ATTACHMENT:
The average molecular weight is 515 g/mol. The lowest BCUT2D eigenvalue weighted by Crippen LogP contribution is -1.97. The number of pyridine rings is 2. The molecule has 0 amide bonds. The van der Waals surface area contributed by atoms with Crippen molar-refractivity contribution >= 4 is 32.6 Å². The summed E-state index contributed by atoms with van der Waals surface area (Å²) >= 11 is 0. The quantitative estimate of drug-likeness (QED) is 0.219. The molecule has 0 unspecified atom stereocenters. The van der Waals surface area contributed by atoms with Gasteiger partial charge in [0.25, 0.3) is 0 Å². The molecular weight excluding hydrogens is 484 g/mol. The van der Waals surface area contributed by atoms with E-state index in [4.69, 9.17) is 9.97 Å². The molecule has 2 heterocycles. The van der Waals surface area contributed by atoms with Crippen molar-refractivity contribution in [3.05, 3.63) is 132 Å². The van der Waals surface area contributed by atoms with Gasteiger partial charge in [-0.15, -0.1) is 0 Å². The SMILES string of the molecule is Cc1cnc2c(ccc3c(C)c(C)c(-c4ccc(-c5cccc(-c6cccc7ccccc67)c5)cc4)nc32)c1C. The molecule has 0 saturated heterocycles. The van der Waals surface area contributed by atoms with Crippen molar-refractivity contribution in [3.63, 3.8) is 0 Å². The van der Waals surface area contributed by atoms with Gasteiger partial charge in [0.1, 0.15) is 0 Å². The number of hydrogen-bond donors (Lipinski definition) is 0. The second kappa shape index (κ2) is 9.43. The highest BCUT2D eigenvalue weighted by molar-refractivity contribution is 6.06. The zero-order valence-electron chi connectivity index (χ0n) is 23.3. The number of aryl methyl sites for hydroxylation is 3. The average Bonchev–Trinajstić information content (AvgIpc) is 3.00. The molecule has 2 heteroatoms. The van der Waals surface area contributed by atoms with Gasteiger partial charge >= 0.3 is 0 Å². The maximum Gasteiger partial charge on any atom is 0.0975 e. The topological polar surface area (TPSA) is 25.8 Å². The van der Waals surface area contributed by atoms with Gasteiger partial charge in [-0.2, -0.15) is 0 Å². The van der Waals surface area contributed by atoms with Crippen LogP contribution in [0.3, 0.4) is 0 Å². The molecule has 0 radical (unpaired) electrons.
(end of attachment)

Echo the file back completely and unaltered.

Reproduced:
The average molecular weight is 515 g/mol. The lowest BCUT2D eigenvalue weighted by Crippen LogP contribution is -1.97. The number of pyridine rings is 2. The molecule has 0 amide bonds. The van der Waals surface area contributed by atoms with Crippen molar-refractivity contribution >= 4 is 32.6 Å². The summed E-state index contributed by atoms with van der Waals surface area (Å²) >= 11 is 0. The quantitative estimate of drug-likeness (QED) is 0.219. The molecule has 0 unspecified atom stereocenters. The van der Waals surface area contributed by atoms with Gasteiger partial charge in [0.25, 0.3) is 0 Å². The molecular weight excluding hydrogens is 484 g/mol. The van der Waals surface area contributed by atoms with E-state index in [4.69, 9.17) is 9.97 Å². The molecule has 2 heterocycles. The van der Waals surface area contributed by atoms with Crippen molar-refractivity contribution in [3.05, 3.63) is 132 Å². The van der Waals surface area contributed by atoms with Gasteiger partial charge in [-0.15, -0.1) is 0 Å². The SMILES string of the molecule is Cc1cnc2c(ccc3c(C)c(C)c(-c4ccc(-c5cccc(-c6cccc7ccccc67)c5)cc4)nc32)c1C. The molecule has 0 saturated heterocycles. The van der Waals surface area contributed by atoms with Crippen molar-refractivity contribution in [3.63, 3.8) is 0 Å². The van der Waals surface area contributed by atoms with Gasteiger partial charge in [0.1, 0.15) is 0 Å². The number of hydrogen-bond donors (Lipinski definition) is 0. The second kappa shape index (κ2) is 9.43. The highest BCUT2D eigenvalue weighted by molar-refractivity contribution is 6.06. The zero-order valence-electron chi connectivity index (χ0n) is 23.3. The number of aryl methyl sites for hydroxylation is 3. The average Bonchev–Trinajstić information content (AvgIpc) is 3.00. The molecule has 2 heteroatoms. The van der Waals surface area contributed by atoms with Gasteiger partial charge >= 0.3 is 0 Å². The maximum Gasteiger partial charge on any atom is 0.0975 e. The topological polar surface area (TPSA) is 25.8 Å². The van der Waals surface area contributed by atoms with Gasteiger partial charge in [-0.2, -0.15) is 0 Å². The van der Waals surface area contributed by atoms with Crippen LogP contribution in [0.3, 0.4) is 0 Å². The molecule has 0 radical (unpaired) electrons.